Crown Princess Victoria of Sweden attended the EAT Stockholm Food Forum yesterday where she gave a speech focused on the importance of sustainable marine practices and fisheries under the theme ‘food can fix it’.
The Crown Princess opened her speech with an evocative metaphor:
“Imagine a giant blue refrigerator. Imagine it offering you a rich supply of fresh, healthy, high quality food. Then imagine yourself emptying its shelves, all at once, and instead filling it with garbage, plastic litter and toxic waste.
“A strange image, isn’t it? But after all – that is exactly how we are treating our ocean.
“Now, the refrigerator is breaking down. Coral bleaching. Dead sea beds. Fish and mammals with their bellies full of plastic. All the warning lights are flashing red. We know where to find a new refrigerator. But where do we go to find a new ocean?”
Crown Princess Victoria continued by speaking of the facts of the world’s growing population and the resultant growth in demand for food and fresh water. The problem is that the planet’s resources are limited and seafood production is in decline as we head towards the possibility that by 2050 the ocean may well contain more plastic than fish.
Victoria then spoke about the SeaBOS initiative, which she called “a project close to my heart.” The idea behind SeaBOS is to ensure business leaders and scientists are in dialogue with one another about the future of the global seafood industry. Less than six months after the initiative began, the nine largest seafood companies have “signed a statement for collaboration, outlining their concern about the current and future state of the ocean” and “are working together, leading a global transformation towards sustainable seafood production and a healthy ocean.”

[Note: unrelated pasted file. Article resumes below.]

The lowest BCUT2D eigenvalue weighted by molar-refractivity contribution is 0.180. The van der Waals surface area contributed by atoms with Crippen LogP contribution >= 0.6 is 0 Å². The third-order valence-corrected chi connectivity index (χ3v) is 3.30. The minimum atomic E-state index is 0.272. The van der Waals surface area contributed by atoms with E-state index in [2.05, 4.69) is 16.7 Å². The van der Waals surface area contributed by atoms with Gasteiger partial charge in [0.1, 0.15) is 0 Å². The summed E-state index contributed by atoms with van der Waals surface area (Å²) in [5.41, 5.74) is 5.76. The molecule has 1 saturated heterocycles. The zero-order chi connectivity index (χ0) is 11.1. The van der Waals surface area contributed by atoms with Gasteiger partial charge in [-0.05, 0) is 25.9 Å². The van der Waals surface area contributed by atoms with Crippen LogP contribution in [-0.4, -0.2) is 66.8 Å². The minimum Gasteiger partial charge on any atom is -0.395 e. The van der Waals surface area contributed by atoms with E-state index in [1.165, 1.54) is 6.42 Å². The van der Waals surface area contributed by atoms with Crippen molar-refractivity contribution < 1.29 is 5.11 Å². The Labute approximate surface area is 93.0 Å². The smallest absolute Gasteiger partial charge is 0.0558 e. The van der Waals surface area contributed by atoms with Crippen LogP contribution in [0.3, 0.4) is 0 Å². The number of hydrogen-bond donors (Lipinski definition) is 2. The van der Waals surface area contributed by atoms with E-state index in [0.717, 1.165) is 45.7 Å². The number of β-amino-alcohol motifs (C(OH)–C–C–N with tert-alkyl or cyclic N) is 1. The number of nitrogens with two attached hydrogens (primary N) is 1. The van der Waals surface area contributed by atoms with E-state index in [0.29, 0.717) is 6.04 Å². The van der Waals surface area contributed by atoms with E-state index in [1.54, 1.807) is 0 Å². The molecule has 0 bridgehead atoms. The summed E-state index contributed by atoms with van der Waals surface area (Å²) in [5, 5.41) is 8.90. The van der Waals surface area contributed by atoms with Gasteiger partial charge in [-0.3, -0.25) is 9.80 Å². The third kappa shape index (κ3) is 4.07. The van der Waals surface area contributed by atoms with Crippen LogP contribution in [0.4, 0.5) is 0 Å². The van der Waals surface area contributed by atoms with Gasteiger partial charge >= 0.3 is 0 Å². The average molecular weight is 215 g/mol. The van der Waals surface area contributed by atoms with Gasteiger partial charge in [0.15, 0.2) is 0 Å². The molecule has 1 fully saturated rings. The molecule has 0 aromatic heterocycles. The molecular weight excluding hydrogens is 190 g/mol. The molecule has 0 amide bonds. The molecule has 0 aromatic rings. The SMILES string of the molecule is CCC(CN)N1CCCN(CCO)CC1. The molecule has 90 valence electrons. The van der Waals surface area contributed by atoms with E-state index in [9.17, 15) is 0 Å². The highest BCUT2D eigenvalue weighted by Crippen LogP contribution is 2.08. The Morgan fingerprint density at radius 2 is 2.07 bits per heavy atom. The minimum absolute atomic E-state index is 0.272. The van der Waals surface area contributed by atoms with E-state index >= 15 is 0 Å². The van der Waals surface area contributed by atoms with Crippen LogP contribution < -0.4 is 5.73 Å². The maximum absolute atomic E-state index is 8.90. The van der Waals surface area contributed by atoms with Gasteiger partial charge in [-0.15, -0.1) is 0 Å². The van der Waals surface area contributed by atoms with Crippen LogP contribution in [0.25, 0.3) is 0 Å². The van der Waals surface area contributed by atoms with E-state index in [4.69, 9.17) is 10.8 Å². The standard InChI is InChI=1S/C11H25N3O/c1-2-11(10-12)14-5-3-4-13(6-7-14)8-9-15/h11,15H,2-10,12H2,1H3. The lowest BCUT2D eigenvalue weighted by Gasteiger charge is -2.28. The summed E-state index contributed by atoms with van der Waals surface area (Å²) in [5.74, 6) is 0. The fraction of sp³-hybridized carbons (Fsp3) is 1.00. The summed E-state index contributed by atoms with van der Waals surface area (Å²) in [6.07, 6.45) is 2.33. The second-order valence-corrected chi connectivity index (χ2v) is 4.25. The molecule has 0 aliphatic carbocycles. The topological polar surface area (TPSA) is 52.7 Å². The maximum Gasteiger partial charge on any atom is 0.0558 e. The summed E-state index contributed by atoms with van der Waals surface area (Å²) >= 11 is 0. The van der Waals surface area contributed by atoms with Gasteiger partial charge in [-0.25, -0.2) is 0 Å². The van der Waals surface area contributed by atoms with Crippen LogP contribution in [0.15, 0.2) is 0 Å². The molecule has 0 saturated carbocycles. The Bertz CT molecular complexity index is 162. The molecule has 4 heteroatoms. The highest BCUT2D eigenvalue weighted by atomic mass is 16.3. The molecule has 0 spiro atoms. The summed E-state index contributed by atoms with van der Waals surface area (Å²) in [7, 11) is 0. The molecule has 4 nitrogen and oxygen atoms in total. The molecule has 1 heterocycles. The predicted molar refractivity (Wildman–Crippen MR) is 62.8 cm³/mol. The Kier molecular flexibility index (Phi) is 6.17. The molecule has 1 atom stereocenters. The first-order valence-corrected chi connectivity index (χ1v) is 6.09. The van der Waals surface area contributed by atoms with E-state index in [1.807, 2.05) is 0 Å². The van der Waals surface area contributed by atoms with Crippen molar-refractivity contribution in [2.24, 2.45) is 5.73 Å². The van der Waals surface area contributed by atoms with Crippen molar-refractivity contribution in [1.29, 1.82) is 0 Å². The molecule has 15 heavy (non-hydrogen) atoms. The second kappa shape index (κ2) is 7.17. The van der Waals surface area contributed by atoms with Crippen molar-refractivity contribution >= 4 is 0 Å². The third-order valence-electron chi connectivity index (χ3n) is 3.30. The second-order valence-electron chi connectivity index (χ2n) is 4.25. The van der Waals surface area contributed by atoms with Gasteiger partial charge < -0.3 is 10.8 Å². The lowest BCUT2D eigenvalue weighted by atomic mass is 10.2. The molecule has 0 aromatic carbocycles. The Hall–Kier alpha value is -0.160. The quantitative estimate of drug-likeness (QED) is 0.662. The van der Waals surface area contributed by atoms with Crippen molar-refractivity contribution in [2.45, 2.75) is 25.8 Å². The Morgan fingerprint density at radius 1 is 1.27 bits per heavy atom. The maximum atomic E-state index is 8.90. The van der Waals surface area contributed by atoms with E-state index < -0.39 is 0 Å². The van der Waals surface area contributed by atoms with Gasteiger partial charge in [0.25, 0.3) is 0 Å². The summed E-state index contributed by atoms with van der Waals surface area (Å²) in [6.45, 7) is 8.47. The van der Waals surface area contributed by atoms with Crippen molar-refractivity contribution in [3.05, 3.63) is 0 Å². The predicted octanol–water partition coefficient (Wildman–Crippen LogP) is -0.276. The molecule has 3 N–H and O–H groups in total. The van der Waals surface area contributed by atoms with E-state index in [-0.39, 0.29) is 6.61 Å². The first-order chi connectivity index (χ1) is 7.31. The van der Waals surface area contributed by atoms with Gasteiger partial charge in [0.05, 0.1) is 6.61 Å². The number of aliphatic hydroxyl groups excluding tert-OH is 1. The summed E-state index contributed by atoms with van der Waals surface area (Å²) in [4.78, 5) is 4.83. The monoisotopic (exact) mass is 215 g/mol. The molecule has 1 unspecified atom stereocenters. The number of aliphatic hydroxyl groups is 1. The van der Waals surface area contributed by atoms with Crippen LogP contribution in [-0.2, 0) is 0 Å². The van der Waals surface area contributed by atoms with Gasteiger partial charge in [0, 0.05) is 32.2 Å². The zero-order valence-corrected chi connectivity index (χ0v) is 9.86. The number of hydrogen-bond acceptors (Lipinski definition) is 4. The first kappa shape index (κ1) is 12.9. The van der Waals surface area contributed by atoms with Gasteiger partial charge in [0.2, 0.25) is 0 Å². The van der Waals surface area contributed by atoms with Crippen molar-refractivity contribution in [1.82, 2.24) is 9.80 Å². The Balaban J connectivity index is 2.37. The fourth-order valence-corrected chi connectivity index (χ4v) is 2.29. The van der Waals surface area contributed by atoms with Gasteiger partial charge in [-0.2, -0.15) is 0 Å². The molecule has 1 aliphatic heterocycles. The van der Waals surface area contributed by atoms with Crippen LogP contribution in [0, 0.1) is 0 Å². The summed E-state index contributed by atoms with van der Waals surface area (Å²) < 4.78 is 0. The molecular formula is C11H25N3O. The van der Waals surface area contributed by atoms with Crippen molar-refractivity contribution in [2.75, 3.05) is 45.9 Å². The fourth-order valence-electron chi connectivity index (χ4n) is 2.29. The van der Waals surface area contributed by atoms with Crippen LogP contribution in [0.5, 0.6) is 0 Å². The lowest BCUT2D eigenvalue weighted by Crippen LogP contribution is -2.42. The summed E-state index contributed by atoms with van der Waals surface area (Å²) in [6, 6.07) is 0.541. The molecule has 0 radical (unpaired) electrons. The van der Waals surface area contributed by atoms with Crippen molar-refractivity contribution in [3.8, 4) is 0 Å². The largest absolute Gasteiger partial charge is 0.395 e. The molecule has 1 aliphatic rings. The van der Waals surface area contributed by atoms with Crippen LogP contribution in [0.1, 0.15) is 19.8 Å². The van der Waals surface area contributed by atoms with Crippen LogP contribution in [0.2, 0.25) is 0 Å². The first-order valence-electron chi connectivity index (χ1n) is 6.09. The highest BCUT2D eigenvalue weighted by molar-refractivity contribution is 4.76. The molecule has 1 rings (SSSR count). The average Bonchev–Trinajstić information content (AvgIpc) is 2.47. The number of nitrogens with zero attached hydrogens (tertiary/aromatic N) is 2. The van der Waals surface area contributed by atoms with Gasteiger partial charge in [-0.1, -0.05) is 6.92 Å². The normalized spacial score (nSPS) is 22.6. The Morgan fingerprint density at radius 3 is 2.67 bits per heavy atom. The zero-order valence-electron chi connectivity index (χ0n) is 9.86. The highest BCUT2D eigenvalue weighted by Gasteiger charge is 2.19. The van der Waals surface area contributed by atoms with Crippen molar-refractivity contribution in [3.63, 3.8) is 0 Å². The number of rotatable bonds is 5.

The Crown Princess finished her speech with a rousing call to action:
“The leaders of the global seafood industry are acting as role models. They now have the possibility of becoming true leaders of change. Not only within their own industry but also for other sectors that rely on our planets resources and ecosystems.
“Now it is up to the rest of us to respond. If we want our seafood to be healthy – if we want it to be produced in a sustainable and just manner –then we need to ask for precisely that. At the supermarket, at the restaurant, at the little sushi shop on the corner… Consumer demand is a powerful driver of change – and a friendly question can be a very efficient tool.
“Ladies and gentlemen, we all know better. Now, it is time to do better.”
This is the second year that Victoria has spoken at the forum.
The two-day EAT Stockholm Food Forum brought together 83 speakers and 530 delegates from the fields of science, politics and business in 46 countries around the world. Attendees sat in on lectures, panel discussions and conversations about the connections between food, sustainability and health.
Formed four years ago by the Great Valley Foundation and the Stockholm Resilience Centre, the EAT Foundation is working to change the global food system to ensure that the world’s growing population can be fed with healthy food from a healthy planet.